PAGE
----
Overall I really enjoyed this book a lot. I loved Andria’s character and, even though she wasn’t a big party goer because of her limitations due to epilepsy, I connected with her character a lot for feeling different from the rest of her friends and peers. I think that this books deals with a lot of hard issues too that face some teens today, as awful as that is. I also loved that this story intertwined poetry and astronomy into the story, I thought the poetry verses were beautiful and really added to the angst of young love within the story line. And Andria’s interest in astronomy was different and interesting and gave her character a quirky twist. I thought the relationships in this book were well-written, there was a ring of accuracy to the teen drama with the on and off romances and ebb and flow of friendships. The story really hooked me in too, I didn’t want to put it down. I’m looking forward to reading future books from this author!

The bottom line: I really liked this book a lot, I thought it covered a lot of hard topics that unfortunately teens today might face: drugs, abuse, illness, death, loss, and love. I loved Andria’s character and thought that the relationships between the characters was well written. I would definitely recommend this one.

Link to author website

Click on the cover to go to the book’s Amazon page

2016 Book #3 – The Things We Keep by Sally Hepworth

51JtJTnelULTitle: The Things We Keep
Author: Sally Hepworth
Date finished: 1/9/16
Genre: Fiction
Publisher: St. Martin’s Press
Publication Date: January 19, 2016
Pages in book: 352
Stand alone or series: Stand alone
Where I got the book from: NetGalley NOTE: I received this book for free from NetGalley in exchange for an honest review. This in no way affected my opinion of the book, or the content of my review.

Blurb from the cover:

Anna Forster, in the early stages of Alzheimer’s disease at only thirty-eight years old, knows that her family is doing what they believe to be best when they take her to Rosalind House, an assisted living facility. She also knows there’s just one another resident her age, Luke. What she does not expect is the love that blossoms between her and Luke even as she resists her new life at Rosalind House. As her disease steals more and more of her memory, Anna fights to hold on to what she knows, including her relationship with Luke.
When Eve Bennett is suddenly thrust into the role of single mother she finds herself putting her culinary training to use at Rosalind house. When she meets Anna and Luke she is moved by the bond the pair has forged. But when a tragic incident leads Anna’s and Luke’s families to separate them, Eve finds herself questioning what she is willing to risk to help them.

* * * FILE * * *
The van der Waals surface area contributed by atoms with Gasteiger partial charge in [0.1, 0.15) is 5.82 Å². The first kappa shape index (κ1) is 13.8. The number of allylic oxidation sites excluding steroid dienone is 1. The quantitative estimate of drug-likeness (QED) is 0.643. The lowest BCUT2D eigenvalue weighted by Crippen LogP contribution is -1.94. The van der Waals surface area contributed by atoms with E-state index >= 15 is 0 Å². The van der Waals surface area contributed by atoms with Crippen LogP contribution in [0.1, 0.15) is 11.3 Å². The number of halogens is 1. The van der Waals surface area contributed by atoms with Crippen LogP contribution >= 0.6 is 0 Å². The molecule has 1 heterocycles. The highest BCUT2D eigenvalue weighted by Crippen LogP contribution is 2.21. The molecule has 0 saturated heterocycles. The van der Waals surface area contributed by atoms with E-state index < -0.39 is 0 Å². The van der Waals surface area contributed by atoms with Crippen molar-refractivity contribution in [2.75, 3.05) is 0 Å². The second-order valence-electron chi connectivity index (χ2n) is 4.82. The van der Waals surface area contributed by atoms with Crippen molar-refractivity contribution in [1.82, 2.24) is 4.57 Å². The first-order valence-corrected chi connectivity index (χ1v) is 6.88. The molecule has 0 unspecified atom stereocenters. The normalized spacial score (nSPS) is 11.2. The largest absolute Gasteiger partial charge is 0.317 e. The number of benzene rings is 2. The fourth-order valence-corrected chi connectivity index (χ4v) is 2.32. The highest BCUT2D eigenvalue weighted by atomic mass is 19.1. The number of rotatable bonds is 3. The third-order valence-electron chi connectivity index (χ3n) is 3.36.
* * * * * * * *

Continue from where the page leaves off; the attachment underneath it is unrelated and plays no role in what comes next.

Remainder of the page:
My rating:  4.25 stars out of a scale of 5

My review: I was provided a free copy of this book in exchange for an honest and fair review. This book will count towards my “Holiday 2015 Bookish Bingo” reading challenge, marking off the “White cover” square, since this book has a white cover (duh). This book tells the story of Anna Forster, who has early-onset Alzheimer’s at only thirty-eight years old. While this would upset anyone, Anna is determined to live her life as best she can for the time she has left. After she almost ends up hurting someone important to her though, she decides that it might be best to go live in an assisted-living facility so that there will be less of a risk that she forgets something and burns down the house.Through research she ends up at one of the only other assisted living facilities that has another person like her, a man with early-onset Alzheimers, Luke.
It is at Rosalind House that Anna finds happiness with Luke. The book alternates between the period when their relationship is developing (as far back as fourteen months ago) and present day, when a woman named Eve Bennett comes to Rosalind House as the new chef. Eve has come upon some tough times herself recently, and she really needs this job to take care of herself and her seven year old daughter, Clementine. Anna’s and Eve’s stories intertwine and they both end up helping the other in unexpected ways.
Overall I really very much enjoyed this book. It was moving and had both light and heavy pieces to it. I thought there were some really interesting thoughts woven into the book on love. Is love really only based in memories? If you lose your memories are you also unable to love? Even if you don’t remember your nephew when he’s standing right in front of you I’d hope there is some piece of you that remembers that you love him. As Eve said in the book, that maybe “love is more like a river – it wants to flow, and if one path is blocked off it simply finds another.” What a tough concept though, that if you were to lose your memories you might also lose the love you have for your family. Anyways I liked all the characters in this book and that the focus of the book was Alzheimer’s, which up until now I hadn’t read much about. I would definitely recommend that people read this book, I thought it was great.

The bottom line: I would definitely definitely recommend this book. I thought it was an immensely touching story and gave a true look into the mind of someone living with Alzheimer’s. Plus it was a fairly quick read!

Link to author website

Click on the cover to go to the book’s Amazon page

2015 Book #103 – Surviving Valencia by Holly Tierney-Bedord


Title: Surviving Valencia
Author: Holly Tierney-Bedord
Date finished: 9/29/15